The British and their Indigenous allies withstood the American offensive on the Niagara Peninsula and achieved impressive victories. On the Michigan frontier, however, the Americans regained the advantage. Procter and Tecumseh attempted to push the Americans out of Fort Meigs in April and May, as well as Fort Stephenson in August, but the offensives failed. Meanwhile, on Lake Erie, the Americans launched new ships and defeated the small and neglected British fleet led by Captain Robert Barclay. Having lost control of Lake Erie and failing to dislodge the American army, Procter ordered the retreat from Michigan territory. Tecumseh reluctantly agreed. As Procter and Tecumseh led their force of 950 soldiers, militia and warriors back into Upper Canada, they were intercepted by the Americans in Thames Valley. In this battle, known as the Battle of Moraviantown, the American forces held the numerical advantage by three to one. General Procter and some soldiers and warriors escaped, but Tecumseh was killed in action. His death had such a profound impact on the morale of the Western Nations warriors that they signed a ceasefire with the American General. Tenskwatawa would be one of the few Western Nations warriors that continued fighting with the British.

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The historical Laura Secord Homestead stands in the charming village of Queenston, just off the scenic Niagara Parkway. Laura Secord lived here from 1803 to 1835. It was the starting point of her perilous 32-kilometre journey to warn the British. Image courtesy of Niagara Parks.

Before the end of the fall of 1813, the Americans finally launched a major offensive intent on capturing Montreal. Leading the American offensive was General Dearborn’s replacement, Major-General Wilkinson. The offensive began when the American fleet departed from Sackets Harbor with 7,000 to 8,000 soldiers, most of whom were from the Niagara frontier. Commodore Chauncey sailed his troop laden ships directly across Lake Ontario to the mouth of the St. Lawrence River. He was confident in the superiority of his fleet because he had recently chased the British fleet to the safety of Burlington Heights. This confrontation is known as the Burlington Races and resulted in few casualties.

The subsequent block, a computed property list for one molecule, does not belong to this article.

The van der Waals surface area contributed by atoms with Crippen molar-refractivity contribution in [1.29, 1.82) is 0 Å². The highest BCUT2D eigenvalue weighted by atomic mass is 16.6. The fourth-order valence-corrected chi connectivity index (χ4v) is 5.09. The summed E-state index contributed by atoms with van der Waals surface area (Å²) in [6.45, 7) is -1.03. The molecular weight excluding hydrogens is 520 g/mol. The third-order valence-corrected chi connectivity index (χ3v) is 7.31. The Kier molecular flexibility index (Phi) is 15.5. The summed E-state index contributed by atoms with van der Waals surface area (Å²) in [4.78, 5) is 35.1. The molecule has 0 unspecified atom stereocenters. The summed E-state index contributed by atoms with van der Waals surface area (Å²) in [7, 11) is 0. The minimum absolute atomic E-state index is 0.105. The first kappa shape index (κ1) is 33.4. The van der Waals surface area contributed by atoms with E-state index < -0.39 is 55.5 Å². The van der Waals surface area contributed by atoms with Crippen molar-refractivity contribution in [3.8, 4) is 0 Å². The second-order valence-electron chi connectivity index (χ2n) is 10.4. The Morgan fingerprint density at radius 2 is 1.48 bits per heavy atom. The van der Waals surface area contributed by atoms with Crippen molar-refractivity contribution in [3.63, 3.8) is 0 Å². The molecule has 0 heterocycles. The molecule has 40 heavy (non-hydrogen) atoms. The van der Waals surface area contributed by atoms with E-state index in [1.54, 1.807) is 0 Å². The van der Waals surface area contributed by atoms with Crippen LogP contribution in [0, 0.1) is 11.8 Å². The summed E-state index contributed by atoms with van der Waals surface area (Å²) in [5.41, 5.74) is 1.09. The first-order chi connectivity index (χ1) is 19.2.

The attack through the St. Lawrence River did not go as planned. Reinforcements from New York were not deployed, American transports came under unexpected fire from the Canadian militia, and Wilkinson became very ill. On November 11, a major battle occurred called the Battle of Crysler’s Farm. American Brigadier-General John Boyd commanded 4,000 disembarked troops and came under attack by Lt.-Col. Joseph Morrison, who led a force of 800 British regulars, militia and Indigenous warriors. The battle was fought on open ground, which was ideal for the well-trained British regulars. In the end, there were over 300 American casualties and 100 American soldiers taken prisoner. The British force suffered half as many casualties. The Battle of Crysler’s Farm was a blow against the American campaign. Combined with the absence of the expected reinforcements, a shortage of supplies and the approaching winter, the American commanders abandoned their offensive.

The redeployment of American troops to participate in the attack against Montreal left the American Niagara frontier lightly guarded. To capitalize on this weakness, Lieutenant-Governor Drummond and Major-General Riall went on the offensive in December, leading the American Brigadier-General George McClure to abandon Fort George. Before retreating across the Niagara River to garrison Fort Niagara, McClure ordered his soldiers to burn the nearby village of Newark (now Niagara-on-the-Lake). It was a crime that would not soon be forgotten. The British and their Indigenous allies continued their advance. After surprising the American garrison at Fort Niagara, they seized it with little bloodshed and captured 350 American soldiers. As the offensive continued, American ships and towns were captured. In retribution for Newark, Riall burned some of the nearby towns and villages, including Lewiston, Black Rock and Buffalo. It was a dark end to a bloody year of fighting.

1814

By the beginning of 1814, neither the British nor the Americans had gained a significant advantage in the struggle for Upper Canada. The Americans took control of Lake Erie, but the British and their Indigenous allies captured Fort Niagara and Fort Michilimackinac. Meanwhile, control of Lake Ontario continually shifted between the Americans and British as they both launched new and larger warships. Despite heavy losses with little gain, intense fighting would continue in 1814. The American army was better trained and equipped than in preceding years. This advantage, however, would not last long. Following Napoleon’s abdication in April, the British deployed 14 battle-hardened regiments and experienced generals for the war effort against the United States.